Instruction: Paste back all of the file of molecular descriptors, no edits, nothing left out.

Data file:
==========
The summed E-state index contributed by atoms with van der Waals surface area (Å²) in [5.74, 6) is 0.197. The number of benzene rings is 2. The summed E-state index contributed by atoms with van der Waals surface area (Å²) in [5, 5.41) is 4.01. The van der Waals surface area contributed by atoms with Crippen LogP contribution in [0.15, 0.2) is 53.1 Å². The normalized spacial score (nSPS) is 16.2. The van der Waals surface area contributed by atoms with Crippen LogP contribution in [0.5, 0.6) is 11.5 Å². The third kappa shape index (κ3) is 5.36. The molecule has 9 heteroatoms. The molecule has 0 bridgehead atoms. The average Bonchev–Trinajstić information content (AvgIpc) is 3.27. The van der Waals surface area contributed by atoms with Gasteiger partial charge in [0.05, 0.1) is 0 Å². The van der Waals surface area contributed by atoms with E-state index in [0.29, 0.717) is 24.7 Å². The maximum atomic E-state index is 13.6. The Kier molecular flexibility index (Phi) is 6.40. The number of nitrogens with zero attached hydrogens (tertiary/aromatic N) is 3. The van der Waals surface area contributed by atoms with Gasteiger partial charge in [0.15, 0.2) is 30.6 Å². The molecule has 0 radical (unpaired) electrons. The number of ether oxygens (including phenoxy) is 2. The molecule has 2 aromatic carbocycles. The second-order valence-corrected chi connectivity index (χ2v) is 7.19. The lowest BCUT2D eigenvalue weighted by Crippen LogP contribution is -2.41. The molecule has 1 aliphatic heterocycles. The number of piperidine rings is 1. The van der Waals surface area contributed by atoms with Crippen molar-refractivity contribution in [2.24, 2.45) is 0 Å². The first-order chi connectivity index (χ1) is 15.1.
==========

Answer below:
The summed E-state index contributed by atoms with van der Waals surface area (Å²) in [5.74, 6) is 0.197. The number of benzene rings is 2. The summed E-state index contributed by atoms with van der Waals surface area (Å²) in [5, 5.41) is 4.01. The van der Waals surface area contributed by atoms with Crippen LogP contribution in [0.15, 0.2) is 53.1 Å². The normalized spacial score (nSPS) is 16.2. The van der Waals surface area contributed by atoms with Crippen LogP contribution in [0.5, 0.6) is 11.5 Å². The third kappa shape index (κ3) is 5.36. The molecule has 9 heteroatoms. The molecule has 0 bridgehead atoms. The average Bonchev–Trinajstić information content (AvgIpc) is 3.27. The van der Waals surface area contributed by atoms with Gasteiger partial charge in [0.05, 0.1) is 0 Å². The van der Waals surface area contributed by atoms with E-state index in [0.29, 0.717) is 24.7 Å². The maximum atomic E-state index is 13.6. The Kier molecular flexibility index (Phi) is 6.40. The number of nitrogens with zero attached hydrogens (tertiary/aromatic N) is 3. The van der Waals surface area contributed by atoms with Gasteiger partial charge in [0.15, 0.2) is 30.6 Å². The molecule has 0 radical (unpaired) electrons. The number of ether oxygens (including phenoxy) is 2. The molecule has 2 aromatic carbocycles. The second-order valence-corrected chi connectivity index (χ2v) is 7.19. The lowest BCUT2D eigenvalue weighted by Crippen LogP contribution is -2.41. The molecule has 1 aliphatic heterocycles. The number of piperidine rings is 1. The van der Waals surface area contributed by atoms with Crippen molar-refractivity contribution in [2.24, 2.45) is 0 Å². The first-order chi connectivity index (χ1) is 15.1.